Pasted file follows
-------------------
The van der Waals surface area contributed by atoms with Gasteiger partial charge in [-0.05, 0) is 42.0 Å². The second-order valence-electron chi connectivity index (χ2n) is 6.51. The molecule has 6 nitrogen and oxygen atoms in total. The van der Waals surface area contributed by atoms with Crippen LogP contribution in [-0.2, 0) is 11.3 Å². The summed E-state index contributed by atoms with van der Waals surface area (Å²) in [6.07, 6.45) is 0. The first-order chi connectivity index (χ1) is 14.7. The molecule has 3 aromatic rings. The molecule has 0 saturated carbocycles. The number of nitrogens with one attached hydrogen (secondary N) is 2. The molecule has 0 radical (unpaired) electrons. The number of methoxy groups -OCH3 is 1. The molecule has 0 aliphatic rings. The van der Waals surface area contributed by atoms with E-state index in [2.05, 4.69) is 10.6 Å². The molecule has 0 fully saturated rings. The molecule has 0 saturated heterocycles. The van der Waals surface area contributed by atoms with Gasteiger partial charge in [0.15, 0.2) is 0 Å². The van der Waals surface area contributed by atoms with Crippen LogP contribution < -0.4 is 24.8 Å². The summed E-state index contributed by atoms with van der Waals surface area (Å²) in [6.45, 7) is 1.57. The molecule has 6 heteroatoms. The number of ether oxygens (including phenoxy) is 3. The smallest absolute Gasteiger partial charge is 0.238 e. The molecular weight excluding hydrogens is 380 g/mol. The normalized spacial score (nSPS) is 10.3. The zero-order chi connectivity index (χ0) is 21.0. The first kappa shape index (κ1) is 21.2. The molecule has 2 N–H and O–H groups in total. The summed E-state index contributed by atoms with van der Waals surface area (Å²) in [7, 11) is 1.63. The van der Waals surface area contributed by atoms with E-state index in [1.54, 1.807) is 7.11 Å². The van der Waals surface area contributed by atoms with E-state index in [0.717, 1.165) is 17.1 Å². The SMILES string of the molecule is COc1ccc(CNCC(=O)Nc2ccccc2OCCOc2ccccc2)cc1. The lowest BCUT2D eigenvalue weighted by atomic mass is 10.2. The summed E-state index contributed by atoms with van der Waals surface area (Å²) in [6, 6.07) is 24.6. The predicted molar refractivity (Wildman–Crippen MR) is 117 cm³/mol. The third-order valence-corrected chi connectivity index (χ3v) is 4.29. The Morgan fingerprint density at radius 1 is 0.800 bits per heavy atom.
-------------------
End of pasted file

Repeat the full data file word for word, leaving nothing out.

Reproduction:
The van der Waals surface area contributed by atoms with Gasteiger partial charge in [-0.05, 0) is 42.0 Å². The second-order valence-electron chi connectivity index (χ2n) is 6.51. The molecule has 6 nitrogen and oxygen atoms in total. The van der Waals surface area contributed by atoms with Crippen LogP contribution in [-0.2, 0) is 11.3 Å². The summed E-state index contributed by atoms with van der Waals surface area (Å²) in [6.07, 6.45) is 0. The first-order chi connectivity index (χ1) is 14.7. The molecule has 3 aromatic rings. The molecule has 0 saturated carbocycles. The number of nitrogens with one attached hydrogen (secondary N) is 2. The molecule has 0 radical (unpaired) electrons. The number of methoxy groups -OCH3 is 1. The molecule has 0 aliphatic rings. The van der Waals surface area contributed by atoms with E-state index in [2.05, 4.69) is 10.6 Å². The molecule has 0 fully saturated rings. The molecule has 0 saturated heterocycles. The van der Waals surface area contributed by atoms with Gasteiger partial charge in [0.15, 0.2) is 0 Å². The van der Waals surface area contributed by atoms with Crippen LogP contribution < -0.4 is 24.8 Å². The summed E-state index contributed by atoms with van der Waals surface area (Å²) in [6.45, 7) is 1.57. The molecule has 6 heteroatoms. The number of ether oxygens (including phenoxy) is 3. The smallest absolute Gasteiger partial charge is 0.238 e. The molecular weight excluding hydrogens is 380 g/mol. The normalized spacial score (nSPS) is 10.3. The zero-order chi connectivity index (χ0) is 21.0. The first kappa shape index (κ1) is 21.2. The molecule has 2 N–H and O–H groups in total. The summed E-state index contributed by atoms with van der Waals surface area (Å²) in [7, 11) is 1.63. The van der Waals surface area contributed by atoms with E-state index in [1.54, 1.807) is 7.11 Å². The van der Waals surface area contributed by atoms with E-state index in [0.717, 1.165) is 17.1 Å². The SMILES string of the molecule is COc1ccc(CNCC(=O)Nc2ccccc2OCCOc2ccccc2)cc1. The lowest BCUT2D eigenvalue weighted by atomic mass is 10.2. The summed E-state index contributed by atoms with van der Waals surface area (Å²) in [6, 6.07) is 24.6. The predicted molar refractivity (Wildman–Crippen MR) is 117 cm³/mol. The third-order valence-corrected chi connectivity index (χ3v) is 4.29. The Morgan fingerprint density at radius 1 is 0.800 bits per heavy atom.